RCMP sergeant “Bob”, parading as a private investigator for an insurance company, contacted Mr. Kelly, who had moved to Alberta with his new wife, and advised him that Ms. Thibault had left a life insurance policy for $3,000, naming him as the beneficiary. Bob paid the bogus insurance money to Mr. Kelly and told him that he needed to sign a release form acknowledging his receipt of the money and releasing any further claims to any other life insurance policies.

Bob told him he would investigate to determine if there was any other life insurance policies naming him as beneficiary before he released his rights. Shortly thereafter Bob contacted Mr. Kelly again and told him he had discovered two additional policies totalling $571,000. Bob showed him two fictious documents saying there was a hold on pay-out of the latter two policies because Mr. Kelly was a suspect in Ms. Thibault’s murder.

Bob told Mr. Kelly that he would not receive the proceeds of the two policies until he was cleared as a suspect and presented an insurance scam to Mr. Kelly, that would benefit both of them. His idea was that Bob had a friend, “Donnie”, who was terminally ill who would confess he was the murderer, thus removing any suspicion from Mr. Kelly, who could then receive the insurance payout. Donnie and Bob would receive $150,000 from the insurance proceeds for their assistance in the scam.

The only trick was that Mr. Kelly had to provide enough information about the murder to convey to Donnie so that the police would be convinced they had their murderer when Donnie confessed.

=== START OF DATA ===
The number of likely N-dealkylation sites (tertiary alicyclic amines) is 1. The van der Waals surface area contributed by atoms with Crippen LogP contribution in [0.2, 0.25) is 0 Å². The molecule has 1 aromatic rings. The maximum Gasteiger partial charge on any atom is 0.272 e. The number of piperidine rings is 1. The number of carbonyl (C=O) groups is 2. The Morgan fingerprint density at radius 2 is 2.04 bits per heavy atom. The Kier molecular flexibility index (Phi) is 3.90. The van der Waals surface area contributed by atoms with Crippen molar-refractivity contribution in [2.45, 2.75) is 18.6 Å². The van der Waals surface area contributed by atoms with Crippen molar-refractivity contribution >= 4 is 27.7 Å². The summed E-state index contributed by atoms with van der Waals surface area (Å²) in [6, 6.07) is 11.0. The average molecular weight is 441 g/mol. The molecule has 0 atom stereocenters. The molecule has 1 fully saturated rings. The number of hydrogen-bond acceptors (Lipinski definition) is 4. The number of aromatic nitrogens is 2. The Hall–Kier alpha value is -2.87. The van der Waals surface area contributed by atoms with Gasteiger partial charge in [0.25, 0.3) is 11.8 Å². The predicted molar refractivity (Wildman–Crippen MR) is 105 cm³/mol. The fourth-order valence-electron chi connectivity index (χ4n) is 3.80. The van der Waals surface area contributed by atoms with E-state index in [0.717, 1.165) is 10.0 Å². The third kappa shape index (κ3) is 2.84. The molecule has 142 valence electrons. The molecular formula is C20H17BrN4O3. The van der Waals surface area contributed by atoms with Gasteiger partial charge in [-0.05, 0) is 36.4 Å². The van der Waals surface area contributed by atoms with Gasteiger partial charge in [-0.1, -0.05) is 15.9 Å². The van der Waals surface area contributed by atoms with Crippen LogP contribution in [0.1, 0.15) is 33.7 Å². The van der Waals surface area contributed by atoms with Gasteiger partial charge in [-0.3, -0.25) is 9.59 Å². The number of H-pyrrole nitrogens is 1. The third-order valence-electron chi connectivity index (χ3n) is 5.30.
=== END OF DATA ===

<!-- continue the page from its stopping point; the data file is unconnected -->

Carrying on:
While Mr. Kelly initially denied any involvement in the murder, eventually he provided information that only the true murderer would know and was promptly arrested for first degree murder.

He appealed his murder conviction to the Ontario Court of Appeal who dismissed his appeal finding that the insurance scam was a variation of the typical Mr. Big sting and not an abuse of process.

The appeal court said:

…this case involved a police sting scenario that was a very modified version of a Mr. Big, without any violent criminal activity or gang aspect to it. Nor did the undercover officers befriend the appellant to make him vulnerable to pressure as a friend. It was an insurance fraud scheme.”

While the Mr. Big sting is illegal in the United States it has been a significant tool for Canadian law enforcement and has resulted in convictions that might never otherwise have been obtained.

Lawdiva aka Georgialee Lang

Looking for a Lawyer? Buyer Beware

GeorgiaLeeLang057The practice of law is both a profession and a business. Many lawyers can rely on their winning track record and high ethics to gain a reputation that engenders word-of mouth referrals.